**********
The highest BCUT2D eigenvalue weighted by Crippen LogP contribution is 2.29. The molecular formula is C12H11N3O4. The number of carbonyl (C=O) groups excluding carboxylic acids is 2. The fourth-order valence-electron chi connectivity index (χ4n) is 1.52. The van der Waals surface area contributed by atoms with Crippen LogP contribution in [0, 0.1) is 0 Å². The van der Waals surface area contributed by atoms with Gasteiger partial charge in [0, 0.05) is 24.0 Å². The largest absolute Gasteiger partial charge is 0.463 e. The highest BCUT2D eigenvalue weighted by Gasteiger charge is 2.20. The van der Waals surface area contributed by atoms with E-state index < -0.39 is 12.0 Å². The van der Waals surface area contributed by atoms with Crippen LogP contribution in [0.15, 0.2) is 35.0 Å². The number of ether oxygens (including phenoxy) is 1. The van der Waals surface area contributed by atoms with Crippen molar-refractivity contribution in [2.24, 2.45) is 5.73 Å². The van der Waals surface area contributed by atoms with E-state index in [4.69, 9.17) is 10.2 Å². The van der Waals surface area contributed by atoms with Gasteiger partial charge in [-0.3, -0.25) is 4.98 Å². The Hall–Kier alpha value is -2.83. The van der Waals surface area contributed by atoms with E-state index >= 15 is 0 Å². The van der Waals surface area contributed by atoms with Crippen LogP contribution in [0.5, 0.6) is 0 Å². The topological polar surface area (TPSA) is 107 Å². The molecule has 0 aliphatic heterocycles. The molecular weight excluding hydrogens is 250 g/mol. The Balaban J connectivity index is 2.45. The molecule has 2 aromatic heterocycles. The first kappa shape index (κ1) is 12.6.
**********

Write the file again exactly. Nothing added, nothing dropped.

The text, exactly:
The highest BCUT2D eigenvalue weighted by Crippen LogP contribution is 2.29. The molecular formula is C12H11N3O4. The number of carbonyl (C=O) groups excluding carboxylic acids is 2. The fourth-order valence-electron chi connectivity index (χ4n) is 1.52. The van der Waals surface area contributed by atoms with Crippen LogP contribution in [0, 0.1) is 0 Å². The van der Waals surface area contributed by atoms with Gasteiger partial charge in [0, 0.05) is 24.0 Å². The largest absolute Gasteiger partial charge is 0.463 e. The highest BCUT2D eigenvalue weighted by Gasteiger charge is 2.20. The van der Waals surface area contributed by atoms with E-state index < -0.39 is 12.0 Å². The van der Waals surface area contributed by atoms with Crippen LogP contribution in [0.15, 0.2) is 35.0 Å². The number of ether oxygens (including phenoxy) is 1. The van der Waals surface area contributed by atoms with Crippen molar-refractivity contribution in [2.24, 2.45) is 5.73 Å². The van der Waals surface area contributed by atoms with E-state index in [4.69, 9.17) is 10.2 Å². The van der Waals surface area contributed by atoms with Gasteiger partial charge in [-0.3, -0.25) is 4.98 Å². The Hall–Kier alpha value is -2.83. The van der Waals surface area contributed by atoms with E-state index >= 15 is 0 Å². The van der Waals surface area contributed by atoms with Crippen LogP contribution in [0.5, 0.6) is 0 Å². The topological polar surface area (TPSA) is 107 Å². The molecule has 0 aliphatic heterocycles. The molecular weight excluding hydrogens is 250 g/mol. The Balaban J connectivity index is 2.45. The molecule has 2 aromatic heterocycles. The first kappa shape index (κ1) is 12.6.